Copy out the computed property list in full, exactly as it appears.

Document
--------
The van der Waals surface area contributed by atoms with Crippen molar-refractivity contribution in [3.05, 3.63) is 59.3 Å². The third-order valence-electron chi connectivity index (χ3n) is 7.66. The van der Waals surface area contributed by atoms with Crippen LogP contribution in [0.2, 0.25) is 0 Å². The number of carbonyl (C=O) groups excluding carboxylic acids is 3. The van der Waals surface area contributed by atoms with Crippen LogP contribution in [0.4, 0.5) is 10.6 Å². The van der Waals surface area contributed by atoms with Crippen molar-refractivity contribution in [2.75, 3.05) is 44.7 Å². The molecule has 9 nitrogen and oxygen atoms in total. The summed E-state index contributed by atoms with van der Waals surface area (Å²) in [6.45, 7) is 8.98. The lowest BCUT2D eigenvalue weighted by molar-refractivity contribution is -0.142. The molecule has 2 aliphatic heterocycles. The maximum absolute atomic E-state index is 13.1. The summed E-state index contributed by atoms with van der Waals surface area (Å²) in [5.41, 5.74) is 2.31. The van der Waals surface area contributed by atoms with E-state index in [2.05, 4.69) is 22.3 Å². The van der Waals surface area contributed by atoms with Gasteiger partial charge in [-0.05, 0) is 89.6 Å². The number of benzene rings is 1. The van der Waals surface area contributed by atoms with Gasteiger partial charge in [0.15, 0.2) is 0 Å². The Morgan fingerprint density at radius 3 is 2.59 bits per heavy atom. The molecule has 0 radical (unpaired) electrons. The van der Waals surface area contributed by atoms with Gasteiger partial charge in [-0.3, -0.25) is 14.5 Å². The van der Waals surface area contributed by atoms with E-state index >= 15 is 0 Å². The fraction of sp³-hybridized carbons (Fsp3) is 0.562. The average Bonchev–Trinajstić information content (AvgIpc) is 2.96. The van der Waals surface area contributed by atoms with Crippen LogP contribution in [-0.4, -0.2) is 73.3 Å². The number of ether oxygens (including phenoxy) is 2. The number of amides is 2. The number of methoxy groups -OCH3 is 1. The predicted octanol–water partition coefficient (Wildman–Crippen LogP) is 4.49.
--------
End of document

The van der Waals surface area contributed by atoms with Crippen molar-refractivity contribution in [3.05, 3.63) is 59.3 Å². The third-order valence-electron chi connectivity index (χ3n) is 7.66. The van der Waals surface area contributed by atoms with Crippen LogP contribution in [0.2, 0.25) is 0 Å². The number of carbonyl (C=O) groups excluding carboxylic acids is 3. The van der Waals surface area contributed by atoms with Crippen LogP contribution in [0.4, 0.5) is 10.6 Å². The van der Waals surface area contributed by atoms with Crippen molar-refractivity contribution in [2.75, 3.05) is 44.7 Å². The molecule has 9 nitrogen and oxygen atoms in total. The summed E-state index contributed by atoms with van der Waals surface area (Å²) in [6.45, 7) is 8.98. The lowest BCUT2D eigenvalue weighted by molar-refractivity contribution is -0.142. The molecule has 2 aliphatic heterocycles. The maximum absolute atomic E-state index is 13.1. The summed E-state index contributed by atoms with van der Waals surface area (Å²) in [5.41, 5.74) is 2.31. The van der Waals surface area contributed by atoms with E-state index in [2.05, 4.69) is 22.3 Å². The van der Waals surface area contributed by atoms with Gasteiger partial charge in [-0.05, 0) is 89.6 Å². The number of benzene rings is 1. The van der Waals surface area contributed by atoms with Gasteiger partial charge in [0.15, 0.2) is 0 Å². The Morgan fingerprint density at radius 3 is 2.59 bits per heavy atom. The molecule has 0 radical (unpaired) electrons. The van der Waals surface area contributed by atoms with Gasteiger partial charge in [-0.3, -0.25) is 14.5 Å². The van der Waals surface area contributed by atoms with E-state index >= 15 is 0 Å². The fraction of sp³-hybridized carbons (Fsp3) is 0.562. The average Bonchev–Trinajstić information content (AvgIpc) is 2.96. The van der Waals surface area contributed by atoms with Crippen LogP contribution in [-0.4, -0.2) is 73.3 Å². The number of ether oxygens (including phenoxy) is 2. The number of amides is 2. The number of methoxy groups -OCH3 is 1. The predicted octanol–water partition coefficient (Wildman–Crippen LogP) is 4.49.